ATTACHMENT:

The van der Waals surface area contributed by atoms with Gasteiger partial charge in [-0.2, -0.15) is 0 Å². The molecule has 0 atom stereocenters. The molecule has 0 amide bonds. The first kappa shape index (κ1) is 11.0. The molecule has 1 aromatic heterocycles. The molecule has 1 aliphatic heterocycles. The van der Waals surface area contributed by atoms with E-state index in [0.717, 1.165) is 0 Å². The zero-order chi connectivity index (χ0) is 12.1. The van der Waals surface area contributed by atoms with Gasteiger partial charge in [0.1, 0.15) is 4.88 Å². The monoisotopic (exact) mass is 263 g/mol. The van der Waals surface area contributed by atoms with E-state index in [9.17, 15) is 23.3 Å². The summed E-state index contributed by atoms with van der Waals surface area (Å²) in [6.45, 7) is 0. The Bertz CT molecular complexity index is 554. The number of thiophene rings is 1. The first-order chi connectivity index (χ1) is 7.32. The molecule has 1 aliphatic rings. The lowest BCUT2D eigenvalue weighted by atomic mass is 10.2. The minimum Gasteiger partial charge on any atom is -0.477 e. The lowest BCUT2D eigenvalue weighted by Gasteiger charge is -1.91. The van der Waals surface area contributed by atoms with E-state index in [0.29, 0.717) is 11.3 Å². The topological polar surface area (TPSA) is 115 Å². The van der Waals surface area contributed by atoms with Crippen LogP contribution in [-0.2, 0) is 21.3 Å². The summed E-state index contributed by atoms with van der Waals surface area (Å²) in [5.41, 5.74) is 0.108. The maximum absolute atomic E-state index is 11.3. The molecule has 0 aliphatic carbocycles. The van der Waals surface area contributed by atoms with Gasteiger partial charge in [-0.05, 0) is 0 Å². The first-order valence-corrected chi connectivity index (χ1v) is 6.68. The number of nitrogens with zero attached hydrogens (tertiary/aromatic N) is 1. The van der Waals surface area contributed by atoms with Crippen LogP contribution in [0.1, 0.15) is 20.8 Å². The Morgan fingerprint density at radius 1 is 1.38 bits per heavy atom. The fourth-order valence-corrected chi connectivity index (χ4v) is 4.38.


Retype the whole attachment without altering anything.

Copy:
The van der Waals surface area contributed by atoms with Gasteiger partial charge in [-0.2, -0.15) is 0 Å². The molecule has 0 atom stereocenters. The molecule has 0 amide bonds. The first kappa shape index (κ1) is 11.0. The molecule has 1 aromatic heterocycles. The molecule has 1 aliphatic heterocycles. The van der Waals surface area contributed by atoms with E-state index in [0.717, 1.165) is 0 Å². The zero-order chi connectivity index (χ0) is 12.1. The van der Waals surface area contributed by atoms with Gasteiger partial charge in [0.1, 0.15) is 4.88 Å². The monoisotopic (exact) mass is 263 g/mol. The van der Waals surface area contributed by atoms with E-state index in [9.17, 15) is 23.3 Å². The summed E-state index contributed by atoms with van der Waals surface area (Å²) in [6.45, 7) is 0. The Bertz CT molecular complexity index is 554. The number of thiophene rings is 1. The first-order chi connectivity index (χ1) is 7.32. The molecule has 1 aliphatic rings. The lowest BCUT2D eigenvalue weighted by atomic mass is 10.2. The minimum Gasteiger partial charge on any atom is -0.477 e. The lowest BCUT2D eigenvalue weighted by Gasteiger charge is -1.91. The van der Waals surface area contributed by atoms with E-state index in [0.29, 0.717) is 11.3 Å². The topological polar surface area (TPSA) is 115 Å². The van der Waals surface area contributed by atoms with Crippen LogP contribution in [-0.2, 0) is 21.3 Å². The summed E-state index contributed by atoms with van der Waals surface area (Å²) in [5.41, 5.74) is 0.108. The maximum absolute atomic E-state index is 11.3. The molecule has 0 aliphatic carbocycles. The van der Waals surface area contributed by atoms with Gasteiger partial charge in [-0.05, 0) is 0 Å². The first-order valence-corrected chi connectivity index (χ1v) is 6.68. The number of nitrogens with zero attached hydrogens (tertiary/aromatic N) is 1. The van der Waals surface area contributed by atoms with Crippen LogP contribution in [0.1, 0.15) is 20.8 Å². The Morgan fingerprint density at radius 1 is 1.38 bits per heavy atom. The fourth-order valence-corrected chi connectivity index (χ4v) is 4.38.